February 4, 2022

Freedom In The Anglo-Saxon Tradition

An excerpt from, "Forget Multiculturalism: Restore The Anglo-Saxon Philosophy Of Liberty" By Bill Flax, Forbes, September 29, 2011:

Jefferson and company believed London violated the laws of nature and saw independence in keeping with British tradition’s historic trajectory towards liberty. Independence climaxed a long quest which commenced on the fields of Runnymede in 1215 when the Magna Carta curtailed the crown’s reach.

The Declaration meant “not to find out new principles, or new arguments” but to appeal to “ common sense.” Thomas Jefferson was particularly enamored with Anglo-Saxon culture; seeing the American Revolution as an historical step to restore liberties lost under Norman rule. He reminded King George, “America was not conquered by William the Norman, nor its lands surrendered to him.”

An excerpt from, "On Saxon Liberty" By Dominic Crannis, the Mallard, August 29, 2020:

The Anglo-Saxon ethos is defined by valuing the individual, with all his creativity, eccentricity, and ambition, over the collective. As David Starkey is always keen to point out, this is why King’s College, Cambridge, has had more Nobel Prize winners than the whole of France. It was this ethos we exported to our colonies – especially to America, another wild inhospitable environment like Northern Europe, which intensified individual adventurousness and eccentricity even further (if you doubt this, just watch Tiger King). America gave the Germanic, Anglo-Saxon spirit a new name, the “American Dream”, and falsely obscured it in neoclassicism.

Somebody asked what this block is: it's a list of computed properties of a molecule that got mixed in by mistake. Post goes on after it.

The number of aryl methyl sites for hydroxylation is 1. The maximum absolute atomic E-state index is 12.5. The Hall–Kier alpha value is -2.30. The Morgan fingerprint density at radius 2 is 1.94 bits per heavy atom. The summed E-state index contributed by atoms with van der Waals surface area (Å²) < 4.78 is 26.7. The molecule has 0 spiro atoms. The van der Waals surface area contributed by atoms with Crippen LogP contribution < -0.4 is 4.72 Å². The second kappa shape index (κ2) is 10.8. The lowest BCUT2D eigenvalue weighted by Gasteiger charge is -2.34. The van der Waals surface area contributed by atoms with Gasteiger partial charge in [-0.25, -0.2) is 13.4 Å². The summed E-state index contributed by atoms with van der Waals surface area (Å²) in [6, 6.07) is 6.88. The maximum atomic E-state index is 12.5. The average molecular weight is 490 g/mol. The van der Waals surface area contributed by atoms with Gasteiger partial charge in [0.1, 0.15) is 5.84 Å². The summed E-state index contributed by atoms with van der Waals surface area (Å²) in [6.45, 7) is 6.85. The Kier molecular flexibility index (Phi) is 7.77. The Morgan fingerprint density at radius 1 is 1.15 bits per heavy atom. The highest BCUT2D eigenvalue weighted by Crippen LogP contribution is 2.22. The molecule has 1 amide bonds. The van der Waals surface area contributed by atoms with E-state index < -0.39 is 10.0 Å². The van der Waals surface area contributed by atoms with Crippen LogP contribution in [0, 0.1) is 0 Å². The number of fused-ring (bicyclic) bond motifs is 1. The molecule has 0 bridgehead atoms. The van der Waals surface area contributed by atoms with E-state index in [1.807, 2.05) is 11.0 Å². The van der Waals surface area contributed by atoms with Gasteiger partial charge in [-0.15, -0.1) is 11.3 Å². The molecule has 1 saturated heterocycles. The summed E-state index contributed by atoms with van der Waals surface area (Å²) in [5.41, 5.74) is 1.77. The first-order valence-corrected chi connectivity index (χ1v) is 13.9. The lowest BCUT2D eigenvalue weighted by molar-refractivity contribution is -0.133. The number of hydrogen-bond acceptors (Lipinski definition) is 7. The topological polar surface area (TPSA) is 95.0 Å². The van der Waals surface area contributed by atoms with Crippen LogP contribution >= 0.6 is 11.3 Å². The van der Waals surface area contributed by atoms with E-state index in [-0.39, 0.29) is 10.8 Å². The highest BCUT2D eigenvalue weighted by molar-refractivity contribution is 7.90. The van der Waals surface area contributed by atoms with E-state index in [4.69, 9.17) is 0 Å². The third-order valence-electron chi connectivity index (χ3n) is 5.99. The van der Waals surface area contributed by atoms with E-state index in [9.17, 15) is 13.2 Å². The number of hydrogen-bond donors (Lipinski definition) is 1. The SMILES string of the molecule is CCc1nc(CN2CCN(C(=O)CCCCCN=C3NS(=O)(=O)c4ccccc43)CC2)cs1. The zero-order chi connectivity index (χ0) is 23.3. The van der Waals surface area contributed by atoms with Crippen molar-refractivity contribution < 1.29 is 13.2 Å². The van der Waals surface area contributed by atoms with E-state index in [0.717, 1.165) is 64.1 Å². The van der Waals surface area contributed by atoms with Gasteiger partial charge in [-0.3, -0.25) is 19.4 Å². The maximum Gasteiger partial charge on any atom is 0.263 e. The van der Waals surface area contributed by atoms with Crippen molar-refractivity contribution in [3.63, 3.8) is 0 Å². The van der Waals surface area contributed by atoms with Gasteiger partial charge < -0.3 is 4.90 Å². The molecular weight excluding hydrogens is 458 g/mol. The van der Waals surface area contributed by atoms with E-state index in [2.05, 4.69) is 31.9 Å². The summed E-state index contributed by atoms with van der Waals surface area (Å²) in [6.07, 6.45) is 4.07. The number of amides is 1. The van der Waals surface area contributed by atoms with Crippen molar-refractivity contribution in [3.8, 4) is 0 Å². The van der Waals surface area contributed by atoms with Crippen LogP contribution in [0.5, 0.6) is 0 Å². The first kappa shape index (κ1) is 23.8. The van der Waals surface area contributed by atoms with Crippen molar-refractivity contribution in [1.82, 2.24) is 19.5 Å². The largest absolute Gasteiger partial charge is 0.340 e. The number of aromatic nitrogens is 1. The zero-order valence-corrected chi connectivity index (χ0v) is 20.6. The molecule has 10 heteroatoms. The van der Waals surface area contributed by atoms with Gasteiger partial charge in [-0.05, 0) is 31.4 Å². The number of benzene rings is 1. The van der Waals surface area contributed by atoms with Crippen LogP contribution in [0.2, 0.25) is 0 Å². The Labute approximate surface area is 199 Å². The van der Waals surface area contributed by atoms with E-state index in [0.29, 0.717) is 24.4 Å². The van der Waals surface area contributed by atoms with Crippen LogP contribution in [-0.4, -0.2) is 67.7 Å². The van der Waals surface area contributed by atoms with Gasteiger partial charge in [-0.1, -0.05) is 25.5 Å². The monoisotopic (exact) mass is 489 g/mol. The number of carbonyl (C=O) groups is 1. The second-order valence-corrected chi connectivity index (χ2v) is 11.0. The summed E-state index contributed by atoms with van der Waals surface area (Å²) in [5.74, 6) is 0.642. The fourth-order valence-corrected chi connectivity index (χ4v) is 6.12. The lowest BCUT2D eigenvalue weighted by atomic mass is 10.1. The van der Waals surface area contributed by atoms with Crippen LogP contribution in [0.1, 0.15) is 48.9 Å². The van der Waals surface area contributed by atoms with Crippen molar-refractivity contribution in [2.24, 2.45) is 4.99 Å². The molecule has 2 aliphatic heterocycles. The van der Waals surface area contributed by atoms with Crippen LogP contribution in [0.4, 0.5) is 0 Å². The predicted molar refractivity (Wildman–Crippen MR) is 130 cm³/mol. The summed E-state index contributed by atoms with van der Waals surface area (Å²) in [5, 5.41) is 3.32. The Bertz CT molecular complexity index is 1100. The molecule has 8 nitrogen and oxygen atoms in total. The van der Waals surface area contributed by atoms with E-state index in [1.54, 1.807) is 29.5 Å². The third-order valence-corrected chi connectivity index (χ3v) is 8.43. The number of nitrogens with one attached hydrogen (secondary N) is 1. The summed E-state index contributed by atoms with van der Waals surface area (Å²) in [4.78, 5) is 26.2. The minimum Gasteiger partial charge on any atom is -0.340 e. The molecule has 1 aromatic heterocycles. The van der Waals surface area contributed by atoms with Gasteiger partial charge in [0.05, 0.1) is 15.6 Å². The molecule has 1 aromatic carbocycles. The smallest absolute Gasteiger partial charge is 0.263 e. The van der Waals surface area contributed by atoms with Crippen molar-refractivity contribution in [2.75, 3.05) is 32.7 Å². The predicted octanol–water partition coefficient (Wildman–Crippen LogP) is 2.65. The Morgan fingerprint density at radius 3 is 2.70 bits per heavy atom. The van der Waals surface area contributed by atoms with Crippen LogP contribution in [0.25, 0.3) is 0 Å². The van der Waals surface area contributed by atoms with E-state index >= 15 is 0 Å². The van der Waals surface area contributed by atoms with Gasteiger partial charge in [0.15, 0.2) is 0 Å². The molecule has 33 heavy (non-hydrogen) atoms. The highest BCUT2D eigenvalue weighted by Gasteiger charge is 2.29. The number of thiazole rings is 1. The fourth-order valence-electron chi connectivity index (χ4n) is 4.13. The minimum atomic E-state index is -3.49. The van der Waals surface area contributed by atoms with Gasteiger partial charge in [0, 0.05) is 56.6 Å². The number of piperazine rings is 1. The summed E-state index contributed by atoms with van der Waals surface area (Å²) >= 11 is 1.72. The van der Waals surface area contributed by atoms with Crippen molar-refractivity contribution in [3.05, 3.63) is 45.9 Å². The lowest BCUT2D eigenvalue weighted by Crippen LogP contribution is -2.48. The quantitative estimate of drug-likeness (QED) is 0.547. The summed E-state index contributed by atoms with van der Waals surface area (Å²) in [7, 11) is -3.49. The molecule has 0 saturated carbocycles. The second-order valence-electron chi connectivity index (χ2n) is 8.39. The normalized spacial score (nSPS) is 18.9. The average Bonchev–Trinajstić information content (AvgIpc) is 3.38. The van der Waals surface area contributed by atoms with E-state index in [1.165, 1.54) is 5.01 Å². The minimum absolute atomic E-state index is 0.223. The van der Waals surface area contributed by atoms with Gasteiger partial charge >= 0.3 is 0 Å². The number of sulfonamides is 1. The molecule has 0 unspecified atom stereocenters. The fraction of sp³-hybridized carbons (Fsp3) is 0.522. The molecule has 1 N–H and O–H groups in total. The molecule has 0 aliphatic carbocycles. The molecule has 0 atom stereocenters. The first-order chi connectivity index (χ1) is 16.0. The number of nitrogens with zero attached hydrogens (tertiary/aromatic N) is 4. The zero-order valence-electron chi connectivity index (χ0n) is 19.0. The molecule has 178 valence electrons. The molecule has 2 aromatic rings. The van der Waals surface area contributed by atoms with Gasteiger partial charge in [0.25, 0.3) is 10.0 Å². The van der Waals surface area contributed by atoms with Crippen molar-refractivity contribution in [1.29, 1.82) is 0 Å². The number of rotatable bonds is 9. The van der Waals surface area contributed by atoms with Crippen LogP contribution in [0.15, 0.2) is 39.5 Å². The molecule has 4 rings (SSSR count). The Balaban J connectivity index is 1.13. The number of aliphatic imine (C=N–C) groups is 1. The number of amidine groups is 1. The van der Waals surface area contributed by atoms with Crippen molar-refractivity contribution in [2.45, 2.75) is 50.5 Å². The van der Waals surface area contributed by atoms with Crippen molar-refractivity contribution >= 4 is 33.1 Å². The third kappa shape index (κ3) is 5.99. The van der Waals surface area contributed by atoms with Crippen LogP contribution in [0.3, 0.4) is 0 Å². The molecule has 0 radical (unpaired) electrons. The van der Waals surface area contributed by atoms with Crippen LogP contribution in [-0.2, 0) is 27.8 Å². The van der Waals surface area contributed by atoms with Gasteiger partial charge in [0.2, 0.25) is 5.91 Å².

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England has never suffered the absolute monarchy characteristic of the continent – our kings of old were powerful, and reigned executively, but they by and large respected the rights and liberties of the common man, who for the most part loved them in turn. This is because, despite the Norman usurpation, the English monarchy’s origins are in the ancient Germanic kings, selected meritocratically due to their warrior nature, and accountable (in a spiritual rather than democratic sense) to their kinsmen. Thus while the kings of France swore service only to their crown, the kings of England swore service to their people.